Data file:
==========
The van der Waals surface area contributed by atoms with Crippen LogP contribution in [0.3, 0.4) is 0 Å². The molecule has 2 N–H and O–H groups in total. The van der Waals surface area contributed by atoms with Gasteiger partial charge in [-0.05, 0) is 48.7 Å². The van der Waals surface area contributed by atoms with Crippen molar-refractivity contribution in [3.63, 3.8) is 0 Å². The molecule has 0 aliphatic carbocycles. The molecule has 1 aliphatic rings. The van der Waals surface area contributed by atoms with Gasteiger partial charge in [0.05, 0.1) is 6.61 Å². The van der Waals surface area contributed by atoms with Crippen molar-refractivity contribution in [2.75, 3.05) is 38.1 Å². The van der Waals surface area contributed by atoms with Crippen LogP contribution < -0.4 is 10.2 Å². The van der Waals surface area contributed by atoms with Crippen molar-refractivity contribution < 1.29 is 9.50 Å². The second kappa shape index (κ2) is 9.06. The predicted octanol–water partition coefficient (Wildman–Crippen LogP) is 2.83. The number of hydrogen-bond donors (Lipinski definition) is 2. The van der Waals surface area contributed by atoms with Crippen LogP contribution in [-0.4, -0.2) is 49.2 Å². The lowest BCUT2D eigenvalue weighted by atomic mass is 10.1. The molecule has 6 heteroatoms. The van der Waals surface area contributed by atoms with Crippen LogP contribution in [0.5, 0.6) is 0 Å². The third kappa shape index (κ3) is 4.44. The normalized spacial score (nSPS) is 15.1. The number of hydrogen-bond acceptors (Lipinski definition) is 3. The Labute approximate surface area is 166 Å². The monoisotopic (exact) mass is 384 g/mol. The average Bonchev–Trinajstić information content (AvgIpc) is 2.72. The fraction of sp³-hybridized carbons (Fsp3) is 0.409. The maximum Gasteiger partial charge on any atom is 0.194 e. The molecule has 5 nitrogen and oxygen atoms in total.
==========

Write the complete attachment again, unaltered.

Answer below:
The van der Waals surface area contributed by atoms with Crippen LogP contribution in [0.3, 0.4) is 0 Å². The molecule has 2 N–H and O–H groups in total. The van der Waals surface area contributed by atoms with Gasteiger partial charge in [-0.05, 0) is 48.7 Å². The van der Waals surface area contributed by atoms with Crippen molar-refractivity contribution in [3.63, 3.8) is 0 Å². The molecule has 0 aliphatic carbocycles. The molecule has 1 aliphatic rings. The van der Waals surface area contributed by atoms with Gasteiger partial charge in [0.05, 0.1) is 6.61 Å². The van der Waals surface area contributed by atoms with Crippen molar-refractivity contribution in [2.75, 3.05) is 38.1 Å². The van der Waals surface area contributed by atoms with Crippen LogP contribution < -0.4 is 10.2 Å². The van der Waals surface area contributed by atoms with Crippen molar-refractivity contribution < 1.29 is 9.50 Å². The second kappa shape index (κ2) is 9.06. The predicted octanol–water partition coefficient (Wildman–Crippen LogP) is 2.83. The number of hydrogen-bond donors (Lipinski definition) is 2. The van der Waals surface area contributed by atoms with Crippen LogP contribution in [-0.4, -0.2) is 49.2 Å². The lowest BCUT2D eigenvalue weighted by atomic mass is 10.1. The molecule has 6 heteroatoms. The van der Waals surface area contributed by atoms with Crippen LogP contribution in [0.5, 0.6) is 0 Å². The third kappa shape index (κ3) is 4.44. The normalized spacial score (nSPS) is 15.1. The number of hydrogen-bond acceptors (Lipinski definition) is 3. The Labute approximate surface area is 166 Å². The monoisotopic (exact) mass is 384 g/mol. The average Bonchev–Trinajstić information content (AvgIpc) is 2.72. The fraction of sp³-hybridized carbons (Fsp3) is 0.409. The maximum Gasteiger partial charge on any atom is 0.194 e. The molecule has 5 nitrogen and oxygen atoms in total.